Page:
A Stylish Investment: Making Fashion Sustainable
The fashion industry is renowned for its wastefulness and steep environmental impact, but EarthDay.org’s new campaign, Fashion for the Earth, aims to change that. To successfully realign the fashion industry to sustainability, businesses and governments must work together. But consumers also play a role, because even if you have no interest in fashion, you purchase and wear clothing.
Invest in the Planet
Sustainability requires more than just recycling and turning down the thermostat. It will take a global, systemic transition involving everyone to achieve a green economy. Although we have the historical model of the industrial revolution as an example of such a massive shift, it’s still hard to imagine how to get from the short-term gains that drive the Fortune 500 today to a circular global economy that invests in the planet to protect human and habitat health.
Kathleen Rogers, president and CEO of EarthDay.org, says, “It’s really about investment in technology. It’s about the essential threesome of individuals, businesses, and governments,” working together to make the change. “There are opportunities to build green economies in every industry.”
This year, EarthDay.org is launching a new campaign to make the fashion industry an example of how individuals, businesses, and government can work together to shift to a green economy. While many businesses – like mining and producing electricity – are mostly opaque and inaccessible to anyone outside the industry, fashion is a customer-facing business. Consumers have some influence with companies they buy from, and since everyone wears clothes, everyone has at least some idea of the environmental issues that the fashion industry faces (even if they don’t know or care about fashion trends).
“We’re focused on fashion. This is part of plastics too because there’s so much in our of it in our clothes. But also, there’s the incredible impact of fast fashion. So one of our big campaigns is on fast fashion because the vast majority of the 100 billion-plus pieces of clothing we make every year end up in our landfills. It causes six to eight or maybe even more percent of climate change emissions. That’s not including the incredible problem we have with all of our clothes being largely made from oil,” says Rogers.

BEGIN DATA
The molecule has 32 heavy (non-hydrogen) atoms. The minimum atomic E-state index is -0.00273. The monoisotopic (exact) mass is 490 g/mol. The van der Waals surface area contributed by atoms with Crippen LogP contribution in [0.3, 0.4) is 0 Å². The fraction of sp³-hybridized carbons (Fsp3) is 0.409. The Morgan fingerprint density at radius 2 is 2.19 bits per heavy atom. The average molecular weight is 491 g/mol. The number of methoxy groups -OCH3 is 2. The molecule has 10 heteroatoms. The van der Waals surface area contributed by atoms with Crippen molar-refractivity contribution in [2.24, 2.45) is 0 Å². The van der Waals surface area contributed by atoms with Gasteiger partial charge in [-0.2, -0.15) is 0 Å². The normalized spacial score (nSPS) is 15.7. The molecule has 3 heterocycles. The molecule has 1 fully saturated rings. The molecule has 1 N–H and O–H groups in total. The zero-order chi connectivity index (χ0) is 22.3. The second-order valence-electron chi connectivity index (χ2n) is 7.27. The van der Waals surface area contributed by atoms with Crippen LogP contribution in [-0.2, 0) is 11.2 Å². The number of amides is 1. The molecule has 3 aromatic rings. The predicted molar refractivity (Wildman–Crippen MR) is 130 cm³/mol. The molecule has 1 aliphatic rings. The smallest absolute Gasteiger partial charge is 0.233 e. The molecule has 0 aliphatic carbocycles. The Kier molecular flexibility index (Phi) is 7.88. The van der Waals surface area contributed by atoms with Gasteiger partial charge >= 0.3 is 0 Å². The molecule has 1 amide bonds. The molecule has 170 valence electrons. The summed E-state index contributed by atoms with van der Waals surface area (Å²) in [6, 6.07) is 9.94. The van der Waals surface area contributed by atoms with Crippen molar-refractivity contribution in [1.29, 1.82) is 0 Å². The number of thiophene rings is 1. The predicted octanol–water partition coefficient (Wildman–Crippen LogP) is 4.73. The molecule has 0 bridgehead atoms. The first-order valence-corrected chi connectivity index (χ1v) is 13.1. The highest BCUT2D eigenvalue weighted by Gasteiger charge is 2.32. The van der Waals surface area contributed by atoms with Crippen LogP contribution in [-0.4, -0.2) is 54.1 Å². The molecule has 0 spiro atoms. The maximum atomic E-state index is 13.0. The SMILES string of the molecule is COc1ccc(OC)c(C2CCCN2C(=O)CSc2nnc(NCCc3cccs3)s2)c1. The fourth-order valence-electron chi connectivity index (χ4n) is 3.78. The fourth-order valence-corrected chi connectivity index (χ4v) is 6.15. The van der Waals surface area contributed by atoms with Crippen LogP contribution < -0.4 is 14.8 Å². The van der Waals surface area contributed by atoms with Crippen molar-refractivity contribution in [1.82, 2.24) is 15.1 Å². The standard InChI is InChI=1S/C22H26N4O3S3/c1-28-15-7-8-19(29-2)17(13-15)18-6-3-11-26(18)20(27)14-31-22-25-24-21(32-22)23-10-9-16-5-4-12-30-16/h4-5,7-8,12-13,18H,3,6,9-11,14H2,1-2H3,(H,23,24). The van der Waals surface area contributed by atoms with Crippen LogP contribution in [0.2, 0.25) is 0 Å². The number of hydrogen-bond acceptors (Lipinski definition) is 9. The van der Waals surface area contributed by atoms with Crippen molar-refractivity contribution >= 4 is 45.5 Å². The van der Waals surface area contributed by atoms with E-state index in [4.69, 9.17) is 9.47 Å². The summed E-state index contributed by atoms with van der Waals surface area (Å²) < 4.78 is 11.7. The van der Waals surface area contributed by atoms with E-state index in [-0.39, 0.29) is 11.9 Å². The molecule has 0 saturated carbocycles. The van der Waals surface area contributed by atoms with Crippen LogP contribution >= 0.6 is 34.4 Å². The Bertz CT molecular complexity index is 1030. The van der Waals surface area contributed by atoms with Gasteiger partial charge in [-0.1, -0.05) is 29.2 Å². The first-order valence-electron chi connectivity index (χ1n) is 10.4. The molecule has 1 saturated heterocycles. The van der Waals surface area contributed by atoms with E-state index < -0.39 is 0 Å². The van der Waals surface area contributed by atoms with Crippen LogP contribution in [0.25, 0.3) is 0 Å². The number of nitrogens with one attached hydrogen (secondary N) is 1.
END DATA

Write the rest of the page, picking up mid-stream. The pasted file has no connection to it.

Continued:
Whether it’s the cheap, disposable clothes of fast fashion or higher-end clothes, the fashion industry has much room for improvement. Fast fashion is famously wasteful, but every aspect of making, selling, and replacing clothing has a big environmental impact. The fashion industry is responsible for more than 8% of total greenhouse gas emissions. Every year, 40 million tons of textiles are disposed of – many of them never worn. It takes nearly 3,000 liters of water to make one cotton T-shirt and 3,781 liters of water to make a pair of jeans, and cotton is among the better environmental fabric choices. More than half of our clothes are made of synthetic fibers derived from oil that contribute to 35% of all ocean microplastic pollution. After technology manufacturing, the garment industry is the next leading cause of modern slavery and child labor.
A Stylish Investment
Sustainable fashion refers to a clothing supply chain that is ecologically and socially responsible. EarthDay.org’s Fashion for the Earth ambassadors are setting sustainable examples for the industry. Kerry Bannigan, executive director of the Fashion Impact Fund, spearheads high-level sustainability and equity programs. Maxine Bédat, author of “Unraveled: The Life and Death of a Garment,” founded the New Standard Institute to drive industry accountability with data.
In addition, a lot of fashion brands are already finding ways to operate more sustainably. They are eliminating waste by using remnant fabrics and making clothes to order instead of creating overstock. They are working ethically with artisans in developing countries and improving transparency in their practices and supply chains.
Governments can hold the fashion industry responsible for cutting carbon emissions per the Paris agreement. They can do this by requiring labels that abide by the Fair Trade Commission’s Green Guidelines; mandating washing machine filters that capture plastic microfibers; and eliminating unfair labor practices in the garment industry.
How You Can Help
Individuals can participate in EarthDay.org’s sustainable fashion campaign in many ways. Encourage the government to take action by signing EarthDay.org’s petition on fashion to the Biden administration. And take the “My Planet, My Closet” challenge and send a video about your sustainable clothing to EarthDay.org. They’ll showcase it on social media to help inspire others.
In addition, you can make your own sustainable wardrobe by learning how to shop sustainably and care for your clothes so they last longer. Building a capsule wardrobe by buying secondhand, and supporting sustainable fashion brands from underwear to outerwear, will help you quit fast fashion for good. Learn about the impacts of different natural fibers and synthetic fabrics.